Review

January 25, 2012, 8:15am

Robert Buck at CRG: This American Graveyard

A horned cow skull on a nine-foot-tall cement totem looms in the entrance of CRG Gallery. As all of the works in Robert Buck’s show Kahpenakwu (“west” in Comanche), of paintings, drawings, and large sculpture, it serves as a tombstone for Native America, transforming the gallery into an industrial wasteland.

Listed under: Review

January 19, 2012, 9:09am

The Faces of Our Time: Give Me Head at James Harris Gallery

Give Me Head at Seattle’s James Harris Gallery transpires most literally:  as a collection of 21 heads.  This group show of paintings and sculptures primarily created within the last five years offers a visual survey of the face. With very limited exceptions, a lack of expression represents the unifying theme of the imagery. Although some eyes meet the viewer dead-on and others gaze outside the confines of their frames, the intimacy affiliated with portraiture is consistently absent among these stoic figures, raising the question: why would the lack of expression define this body of work?

Listed under: Review, Seattle

January 12, 2012, 8:15am

Richard Aldrich at SFMOMA

An artist based in Brooklyn, Richard Aldrich’s paintings are products of his eclectic interests and environment. With piece titles that range from being inspired by French philosophy to Kanye West lyrics, his engagement with history and popular culture merge to create a dynamic painting practice. His paintings are often based in abstraction, with hints of figuration. He says of his work, “I don’t really differentiate between what makes a painting abstract or not, because it’s all part of the art…I’m interested in the machinations of contemporary society, or of information in general and how it moves along.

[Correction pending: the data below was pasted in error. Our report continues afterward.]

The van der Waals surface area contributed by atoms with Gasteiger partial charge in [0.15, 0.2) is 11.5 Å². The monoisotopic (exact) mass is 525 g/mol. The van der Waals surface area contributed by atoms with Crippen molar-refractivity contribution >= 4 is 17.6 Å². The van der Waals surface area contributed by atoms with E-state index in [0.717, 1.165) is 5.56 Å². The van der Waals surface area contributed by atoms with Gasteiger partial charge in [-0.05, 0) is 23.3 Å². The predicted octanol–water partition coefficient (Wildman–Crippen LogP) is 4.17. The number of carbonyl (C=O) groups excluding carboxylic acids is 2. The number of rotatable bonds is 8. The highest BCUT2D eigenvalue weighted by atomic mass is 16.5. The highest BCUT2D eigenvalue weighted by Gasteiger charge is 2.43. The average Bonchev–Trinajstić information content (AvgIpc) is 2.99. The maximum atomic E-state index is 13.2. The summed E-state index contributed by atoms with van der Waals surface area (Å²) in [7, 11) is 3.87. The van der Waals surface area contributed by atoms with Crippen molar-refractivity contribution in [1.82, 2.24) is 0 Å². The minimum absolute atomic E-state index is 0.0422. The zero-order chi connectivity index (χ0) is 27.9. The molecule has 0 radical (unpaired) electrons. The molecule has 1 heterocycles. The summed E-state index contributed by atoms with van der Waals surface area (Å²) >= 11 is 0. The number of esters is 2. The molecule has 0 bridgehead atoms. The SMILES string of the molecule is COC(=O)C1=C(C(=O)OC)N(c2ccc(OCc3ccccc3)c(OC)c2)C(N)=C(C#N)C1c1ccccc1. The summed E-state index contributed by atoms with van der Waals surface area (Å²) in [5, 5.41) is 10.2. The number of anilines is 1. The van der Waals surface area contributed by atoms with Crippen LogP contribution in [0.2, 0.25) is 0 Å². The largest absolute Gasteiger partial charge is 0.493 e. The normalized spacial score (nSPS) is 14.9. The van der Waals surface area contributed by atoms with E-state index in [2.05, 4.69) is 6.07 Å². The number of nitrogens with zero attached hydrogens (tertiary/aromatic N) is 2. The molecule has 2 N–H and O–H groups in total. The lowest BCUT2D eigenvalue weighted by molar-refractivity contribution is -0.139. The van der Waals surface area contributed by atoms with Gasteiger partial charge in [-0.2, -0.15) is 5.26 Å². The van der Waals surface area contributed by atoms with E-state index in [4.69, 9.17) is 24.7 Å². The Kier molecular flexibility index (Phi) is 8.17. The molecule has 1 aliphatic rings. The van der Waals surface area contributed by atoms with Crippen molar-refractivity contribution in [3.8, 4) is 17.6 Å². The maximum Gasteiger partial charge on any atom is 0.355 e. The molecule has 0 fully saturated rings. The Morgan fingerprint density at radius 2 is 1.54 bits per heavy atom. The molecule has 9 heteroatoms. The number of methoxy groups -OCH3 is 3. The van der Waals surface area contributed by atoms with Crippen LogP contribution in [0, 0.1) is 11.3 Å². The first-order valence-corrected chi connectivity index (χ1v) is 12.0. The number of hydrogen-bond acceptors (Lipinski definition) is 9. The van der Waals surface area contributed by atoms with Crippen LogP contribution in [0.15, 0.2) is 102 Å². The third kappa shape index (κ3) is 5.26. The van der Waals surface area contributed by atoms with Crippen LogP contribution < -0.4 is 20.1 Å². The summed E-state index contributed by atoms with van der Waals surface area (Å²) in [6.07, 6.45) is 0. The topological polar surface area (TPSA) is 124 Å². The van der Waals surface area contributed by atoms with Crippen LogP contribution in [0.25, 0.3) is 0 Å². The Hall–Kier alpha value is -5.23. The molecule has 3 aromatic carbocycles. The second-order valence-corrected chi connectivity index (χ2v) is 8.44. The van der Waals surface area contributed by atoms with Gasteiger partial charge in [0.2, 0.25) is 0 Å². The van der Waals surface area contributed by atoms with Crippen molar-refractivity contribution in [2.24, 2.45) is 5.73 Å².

Listed under: Review, San Francisco

December 26, 2011, 8:15am

World of Wolf Pack: Amy Ross at the Kopeikin Gallery

"For the strength of the Pack is the Wolf, and the strength of the Wolf is the Pack." Rudyard Kipling said this in The Law of the Jungle and when viewing Amy Ross’ solo show at the Kopeikin Gallery in Culver City, my mind kept coming back to this quote.  And as the release of The Hangover, gave “wolf pack” a new meaning, the power of the pack remains. - Ellen Caldwell, Los Angeles Contributor

Listed under: Los Angeles, Review

December 22, 2011, 8:15am

Distilling to the Core: Katy Stone’s Myriad

Katy Stone’s Myriad visually reverberates throughout the otherwise silent rooms of Seattle’s Greg Kucera gallery.   The artist’s vibrant forms of painted aluminum are known for walking lines, fluctuating between two and three dimensions, between the linear and the organic, between painting and sculpture.  In her most recent body of work, these explorations expand to include additional mediums, as the oversized collage titled Myriad (You Are Here) extends across the floor, forming a 15 x 5 ft. centerpiece for the show. - Erin Langner, Seattle Contributor

Listed under: Review, Seattle

December 19, 2011, 8:15am

Ruminating on the Self: Anne Austin Pearce’s Passport